Why Should You Care About Inbox Clipping?

Scott Burdsall

3 minute read

Why Should You Care About Inbox Clipping?


Inbox clipping occurs when an email is sent to a Gmail domain and is larger than 102kB, at which point Gmail “clips” the message and requires the recipient to click on a “View entire message” link to see the full code. This size restriction includes anything within the email itself, including text, images, links, tracking codes, responsive elements, and anything else within the HTML. This can happen with other domains in a similar fashion, but we’ll focus on Gmail due to overall consumer adoption rates.

Main Issues with Inbox Clipping:

Inbox clipping can cause several issues, the most obvious of which is your email is only being partially read. Email teams spend quite a bit of time crafting the perfect email message, and it can be frustrating when your campaign’s content ends up being less effective due to clipping.

Another issue is potentially increasing your spam complaint rates. Traditionally, the opt out for commercial emails is found in the footer next to other information needed for CAN-SPAM compliance. Clipping the footer removes the ability for the user to opt out with one click, which will often lead to a click on the inbox’s “Mark as Spam” function, effectively opting out but also negatively impacting your overall sender score.

Inbox clipping can also affect your basic email metrics. Most senders place open tracking pixels at the bottom of their message to avoid any small spacing issues at the top or middle of their message. If the message is being clipped, the code isn’t being fully loaded, which will affect your campaign’s open rates. This is particularly problematic if your program is using opens or clicks to gauge a recipient’s interest in your program before sending them on an intervention series (or automatically unsubscribing them altogether).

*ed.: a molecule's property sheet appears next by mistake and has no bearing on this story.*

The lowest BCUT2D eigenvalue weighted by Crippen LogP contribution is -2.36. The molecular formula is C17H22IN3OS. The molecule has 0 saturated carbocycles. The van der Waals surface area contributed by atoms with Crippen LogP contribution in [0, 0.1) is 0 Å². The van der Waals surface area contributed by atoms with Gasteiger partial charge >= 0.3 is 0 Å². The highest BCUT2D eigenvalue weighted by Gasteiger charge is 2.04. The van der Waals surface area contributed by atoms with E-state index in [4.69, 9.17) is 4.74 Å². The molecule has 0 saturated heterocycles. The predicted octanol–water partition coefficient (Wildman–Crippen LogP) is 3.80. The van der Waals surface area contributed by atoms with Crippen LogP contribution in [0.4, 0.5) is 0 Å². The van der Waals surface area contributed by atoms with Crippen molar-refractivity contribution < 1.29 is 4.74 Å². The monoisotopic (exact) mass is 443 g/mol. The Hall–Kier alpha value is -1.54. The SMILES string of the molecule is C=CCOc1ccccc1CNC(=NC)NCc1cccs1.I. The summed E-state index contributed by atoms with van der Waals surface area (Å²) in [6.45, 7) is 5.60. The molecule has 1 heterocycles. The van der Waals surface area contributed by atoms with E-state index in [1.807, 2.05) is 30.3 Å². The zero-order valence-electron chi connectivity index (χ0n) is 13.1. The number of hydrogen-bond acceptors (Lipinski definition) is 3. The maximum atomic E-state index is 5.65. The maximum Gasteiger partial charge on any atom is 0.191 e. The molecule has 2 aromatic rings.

Strategies to Avoid Inbox Clipping:

  • Reduce the size of your emails to under 102kB by focusing on the primary content and reducing secondary and tertiary calls to action
  • Consider linking to additional content on website if content must be included
  • Minimize code further by removing any redundant code such as editor comments, white spaces, double spaces, unnecessary tabs, and any other code that doesn’t impact the creative while adding to the overall message size
  • Move unsubscribe link from footer to header of email
  • Use to test clipping rates for campaigns before deployment
  • Create inbox-specific creative for each campaign with truncated/edited content, tailored to fit the limits of each inbox
  • Be sure to avoid copy/pasting from programs such as Microsoft Word, as these programs tend to add extra formatting code to their fonts. Use Notepad or Text Wrangler to normalize the content before pasting into your ESP. This is a good practice regardless of whether or not inbox clipping is an issue for your campaigns


Inbox clipping is a tactic used by popular email clients primarily to speed up the time it takes for an email to load, as well as save bandwidth and storage cost per inbox. This can cause several issues for messages over 102kB, showing recipients only part of the intended message. Use these tactics to ensure your tracking is working effectively, your sender reputation is high, and your recipients see what you intend for them to see.




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About the Author(s)

Scott Burdsall

Scott Burdsall is the Practice Lead, Strategy Consulting at Trendline Interactive, where he focuses on creating messaging and segmentation strategies to drive maximum conversions while maintaining a strong focus on the optimal omni channel user experience. He has 13 years of email marketing and product management experience, creating and maintaining programs for both B2C and B2B audiences and overseeing everything from day-to-day campaign management to platform migrations. Scott graduated from The University of Iowa and lives outside of Chicago, Illinois with his wife and two children. Scott enjoys music, running, and fixing up old bikes in his spare time. Follow Scott on LinkedIn

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